Results
Elastic pseudospin½ via an accidental fourfold degeneracy
In bosonic systems, the most common methods to break TR symmetry is using a gauge field, e.g., a magnetic field for photons^{34} or an effective gauge field generated with a dynamic modulation for phonons^{35,36}/photons^{37}. However, in order to obtain TRinvariant bosonic QSHE, a totally different approach is needed. TR operator of bosons (T_{b}^{2} = + 1) is essentially distinct from that of fermions (T_{f}^{2} = −1), meaning that bosonic systems cannot naturally guarantee Kramers degeneracies, a prerequisite for QSHE. Consequently, the quest of realizing bosonic QSHE solely relies on the construction of artificial bosonic spin½ states (herein referred as pseudospins) under a pseudo (fermilike) TR symmetry (T_{p}^{2} = −1). Generally, these pseudospins can be emulated through polarization or modal hybridization. For instance, two degenerate modes M_{1} and M_{2} can be hybridized to construct these pseudospins: spin+/− ≡ M_{1} + iM_{2}/M_{1 }– iM_{2}, if only \({\it{M}}_{\mathrm{1}}\mathop{\longrightarrow}\limits^{{{\it{T}}_{\it{p}}}}{\it{M}}_{\mathrm{2}}\) while \({\it{M}}_{\mathrm{2}}\mathop{\longrightarrow}\limits^{{{\it{T}}_{\it{p}}}}  {\it{M}}_{\mathrm{1}}\). In our elastic plate, an elastic fourfold degeneracy can be accidentally formed [see details in Supplementary Note 1], further leading to the pseudospins for elastic waves under the pseudo TR symmetry, as exemplified in Fig. 1.
In a single plate (Fig. 1a), two different 2D elastic insulators (plate phononic crystals with elastic bandgap) are fabricated next to each other, forming an interface. These insulators have the same point group (C_{6v}) and lattice constant a. The only difference between them is the holecenter distance b (measured from the center of the six perforated holes to the center of the unitcell). The elastic insulator on the right side of the interface has a relatively small b (equals to a_{0}, where 3a_{0} = a), and it supports two pairs of twofold degeneracy at the Brillouin zone center (k = 0), forming an elastic bandgap. The degeneracy at the band edges corresponds to p_{x}/p_{y} (like) bulk modes at higher frequencies and d_{x2−y2}/d_{xy} (like) bulk modes at lower frequencies, respectively, which are similar to p and d orbitals of electrons. Here p_{x} obeys symmetry σ_{x}/σ_{y} = −1/+1; p_{y} obeys + 1/−1; d_{x2−y2} obeys + 1/+1; and d_{xy} obeys −1/−1, where σ_{x(y)} = +1, −1 represents the even or odd symmetry along the x or y axis, respectively. The other elastic insulator on the left has a relatively large b (equal to 1.12a_{0}) resulting in an inversion of the p and d modes at the band edges. In between these two cases, there exists a configuration (a_{0} < b≈1.0873a_{0} < 1.12a_{0}), where the elastic bandgap completely vanishes, leading to a double Dirac point with the fourfold degeneracy. i.e., a topological transition point between an ordinary insulator (OI) and a topological insulator (TI, see Supplementary Note 2) with an overlapped bulk bandgap.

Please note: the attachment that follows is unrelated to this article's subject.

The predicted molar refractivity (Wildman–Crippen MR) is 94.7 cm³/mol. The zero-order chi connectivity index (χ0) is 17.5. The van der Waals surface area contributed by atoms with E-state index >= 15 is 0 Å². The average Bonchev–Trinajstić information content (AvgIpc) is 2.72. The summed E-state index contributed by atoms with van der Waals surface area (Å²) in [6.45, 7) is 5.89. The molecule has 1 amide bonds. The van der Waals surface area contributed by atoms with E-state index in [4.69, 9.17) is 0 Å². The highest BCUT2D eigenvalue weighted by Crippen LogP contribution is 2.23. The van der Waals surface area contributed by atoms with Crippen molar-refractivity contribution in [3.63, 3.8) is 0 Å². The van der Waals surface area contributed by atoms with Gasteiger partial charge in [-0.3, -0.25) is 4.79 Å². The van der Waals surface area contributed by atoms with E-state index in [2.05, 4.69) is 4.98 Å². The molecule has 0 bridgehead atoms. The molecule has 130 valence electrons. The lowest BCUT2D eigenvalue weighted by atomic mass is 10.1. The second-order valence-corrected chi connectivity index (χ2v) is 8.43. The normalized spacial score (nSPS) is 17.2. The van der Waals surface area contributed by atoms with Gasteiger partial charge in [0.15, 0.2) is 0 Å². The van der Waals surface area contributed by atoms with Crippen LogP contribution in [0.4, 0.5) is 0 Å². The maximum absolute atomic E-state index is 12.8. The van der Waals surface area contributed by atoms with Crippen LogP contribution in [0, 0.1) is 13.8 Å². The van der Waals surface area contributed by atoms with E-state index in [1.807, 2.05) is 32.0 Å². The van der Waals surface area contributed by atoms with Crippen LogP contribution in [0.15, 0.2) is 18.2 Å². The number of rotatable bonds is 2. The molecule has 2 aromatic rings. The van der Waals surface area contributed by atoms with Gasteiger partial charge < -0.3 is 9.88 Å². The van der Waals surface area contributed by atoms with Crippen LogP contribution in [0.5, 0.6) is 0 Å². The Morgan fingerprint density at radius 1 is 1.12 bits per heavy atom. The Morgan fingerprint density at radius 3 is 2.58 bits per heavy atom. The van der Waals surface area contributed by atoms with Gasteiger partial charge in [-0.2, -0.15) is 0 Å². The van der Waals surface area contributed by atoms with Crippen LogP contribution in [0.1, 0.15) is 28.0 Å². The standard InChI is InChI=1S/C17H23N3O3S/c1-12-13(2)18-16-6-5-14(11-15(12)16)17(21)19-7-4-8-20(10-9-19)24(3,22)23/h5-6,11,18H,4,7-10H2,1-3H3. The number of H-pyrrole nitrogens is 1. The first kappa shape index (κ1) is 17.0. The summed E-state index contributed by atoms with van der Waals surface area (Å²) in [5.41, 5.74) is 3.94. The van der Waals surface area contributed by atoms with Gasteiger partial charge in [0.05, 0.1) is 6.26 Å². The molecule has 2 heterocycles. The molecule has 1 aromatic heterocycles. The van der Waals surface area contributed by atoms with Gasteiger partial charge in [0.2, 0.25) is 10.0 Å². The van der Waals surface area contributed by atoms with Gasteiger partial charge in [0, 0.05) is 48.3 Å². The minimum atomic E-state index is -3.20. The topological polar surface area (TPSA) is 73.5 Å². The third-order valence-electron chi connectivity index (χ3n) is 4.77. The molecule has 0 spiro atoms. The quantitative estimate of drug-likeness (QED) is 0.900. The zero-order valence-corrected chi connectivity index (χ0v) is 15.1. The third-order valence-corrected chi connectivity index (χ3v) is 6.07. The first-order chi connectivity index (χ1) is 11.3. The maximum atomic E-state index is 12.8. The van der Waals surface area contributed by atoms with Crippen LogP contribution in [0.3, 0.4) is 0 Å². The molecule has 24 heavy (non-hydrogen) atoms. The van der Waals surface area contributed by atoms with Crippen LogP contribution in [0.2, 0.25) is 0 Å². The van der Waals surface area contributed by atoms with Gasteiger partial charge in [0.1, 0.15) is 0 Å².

Projected band structure of the OI–TI interface is calculated and shown in Fig. 1b. Ignoring the dispersion of shearhorizontal modes (SH modes, see more in Supplementary Note 3) denoted by grey lines, a clean single Dirac cone, formed by two gapless dispersions, appears at the Brillouin zone center (k_{‖} = 0) inside the overlapped bulk bandgap. These two gapless dispersions represent two helical edge states, originated from the degenerate p and d bulk modes of the two elastic insulators. As demonstrated in Fig. 1c, bulk p and d modes hybridize to form a pair of normal modes, i.e., one symmetric mode \(S = ( {p_x + d_{x2  y2}} ){\mathrm{/}}\sqrt 2\) and one antisymmetric mode \(A = ( {p_y + d_{xy}} ){\mathrm{/}}\sqrt 2\). Then, these two normal modes are used as the basis to construct the required two pseudospins, S + iA and S − iA, which are protected by the pseudo TR symmetry (T_{p}^{2} = −1), as validated by placing the T_{p} operator on the S/A basis, i.e., \(+ {\it{S}}\mathop{\longrightarrow}\limits^{{{\it{T}}_{\it{p}}}} + {\it{A}}\mathop{\longrightarrow}\limits^{{{\it{T}}_{\it{p}}}}  {\it{S}}\mathop{\longrightarrow}\limits^{{{\it{T}}_{\it{p}}}} \cdot \cdot \cdot\). Specific to our system, this T_{p} equals to \(\left( {{\it{C}}_{\mathrm{6}}  \sigma _{\mathrm{v}} \cdot \sigma _{\mathrm{d}} \cdot {\it{C}}_{\mathrm{3}}} \right){\mathrm{/}}\sqrt 3\) (see more detailed visualized operation of T_{p} in Supplementary Note 1).
Visualized elastic pseudospin transport with spinmomentumlocking
These elastic pseudospins and the corresponding spinmomentum locked propagation at the TI–OI interface can be directly imaged by a laser vibrometer (see “Methods”). The propagating states at the interface are excited by an ultrasonic transducer placed on the surface of the plate. The amplitude of the outofplane displacement of the elastic wave [actually surface acoustic waves (SAWs)] is mapped out in the vicinity of the TI–OI interface. When excited from the bottom, as illustrated in Fig. 1d, the upwardtraveling elastic wave exhibits a characteristic temporal evolution pattern, i.e., \(+ {\it{S}} \to + {\it{A}} \to  {\it{S}} \to \cdot \cdot \cdot\). By contrast, when excited from the top, the downwardtraveling elastic wave, as illustrated in Fig. 1e, exhibits also a characteristic but different pattern, i.e., \(+ {\it{S}} \to  {\it{A}} \to  {\it{S}} \to \cdot \cdot \cdot\). In addition, regardless of the excitation conditions, the elastic energy is found to be highly located near the interface. All these dynamic visual results are conclusive evidences demonstrating 1) the existence of timedependent anticlockwise elastic pseudospin+ (i.e., S + iA) and the clockwise elastic pseudospin− (i.e., S − iA), as illustrated in the S/A normal mode basis (bottom insets of Figs. 1d, e and 2) edge state transport with spinmomentum locking at the TI–OI interface, i.e., pseudospin+ only in the upwardtraveling direction while pseudospin− only in the downwardtraveling direction, characterizing intuitively an elastic counterpart of QSHE.